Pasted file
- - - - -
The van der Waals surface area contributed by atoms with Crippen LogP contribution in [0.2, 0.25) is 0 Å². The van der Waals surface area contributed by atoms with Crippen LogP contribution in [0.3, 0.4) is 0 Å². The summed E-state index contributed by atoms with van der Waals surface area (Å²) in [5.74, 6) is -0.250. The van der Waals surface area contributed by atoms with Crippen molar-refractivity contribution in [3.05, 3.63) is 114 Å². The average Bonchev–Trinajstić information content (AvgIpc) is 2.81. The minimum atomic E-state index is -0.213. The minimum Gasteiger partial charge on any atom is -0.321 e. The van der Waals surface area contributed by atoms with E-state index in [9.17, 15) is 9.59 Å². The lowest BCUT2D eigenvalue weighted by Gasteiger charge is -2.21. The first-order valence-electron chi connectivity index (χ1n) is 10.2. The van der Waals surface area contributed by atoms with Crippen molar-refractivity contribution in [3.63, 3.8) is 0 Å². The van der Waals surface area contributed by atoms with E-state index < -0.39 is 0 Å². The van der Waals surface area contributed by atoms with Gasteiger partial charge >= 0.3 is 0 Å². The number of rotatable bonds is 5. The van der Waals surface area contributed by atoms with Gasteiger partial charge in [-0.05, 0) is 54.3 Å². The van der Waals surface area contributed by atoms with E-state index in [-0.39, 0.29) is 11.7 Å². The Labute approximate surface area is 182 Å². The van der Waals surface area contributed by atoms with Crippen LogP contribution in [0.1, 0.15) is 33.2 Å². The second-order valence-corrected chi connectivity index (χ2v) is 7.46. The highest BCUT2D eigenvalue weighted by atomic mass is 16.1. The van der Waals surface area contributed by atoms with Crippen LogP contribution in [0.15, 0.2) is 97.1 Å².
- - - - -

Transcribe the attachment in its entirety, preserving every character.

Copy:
The van der Waals surface area contributed by atoms with Crippen LogP contribution in [0.2, 0.25) is 0 Å². The van der Waals surface area contributed by atoms with Crippen LogP contribution in [0.3, 0.4) is 0 Å². The summed E-state index contributed by atoms with van der Waals surface area (Å²) in [5.74, 6) is -0.250. The van der Waals surface area contributed by atoms with Crippen molar-refractivity contribution in [3.05, 3.63) is 114 Å². The average Bonchev–Trinajstić information content (AvgIpc) is 2.81. The minimum atomic E-state index is -0.213. The minimum Gasteiger partial charge on any atom is -0.321 e. The van der Waals surface area contributed by atoms with E-state index in [9.17, 15) is 9.59 Å². The lowest BCUT2D eigenvalue weighted by Gasteiger charge is -2.21. The first-order valence-electron chi connectivity index (χ1n) is 10.2. The van der Waals surface area contributed by atoms with Crippen molar-refractivity contribution in [3.63, 3.8) is 0 Å². The van der Waals surface area contributed by atoms with E-state index < -0.39 is 0 Å². The van der Waals surface area contributed by atoms with Gasteiger partial charge >= 0.3 is 0 Å². The number of rotatable bonds is 5. The van der Waals surface area contributed by atoms with Gasteiger partial charge in [-0.05, 0) is 54.3 Å². The van der Waals surface area contributed by atoms with E-state index in [-0.39, 0.29) is 11.7 Å². The Labute approximate surface area is 182 Å². The van der Waals surface area contributed by atoms with Crippen LogP contribution in [0.1, 0.15) is 33.2 Å². The second-order valence-corrected chi connectivity index (χ2v) is 7.46. The highest BCUT2D eigenvalue weighted by atomic mass is 16.1. The van der Waals surface area contributed by atoms with Crippen LogP contribution in [0.15, 0.2) is 97.1 Å².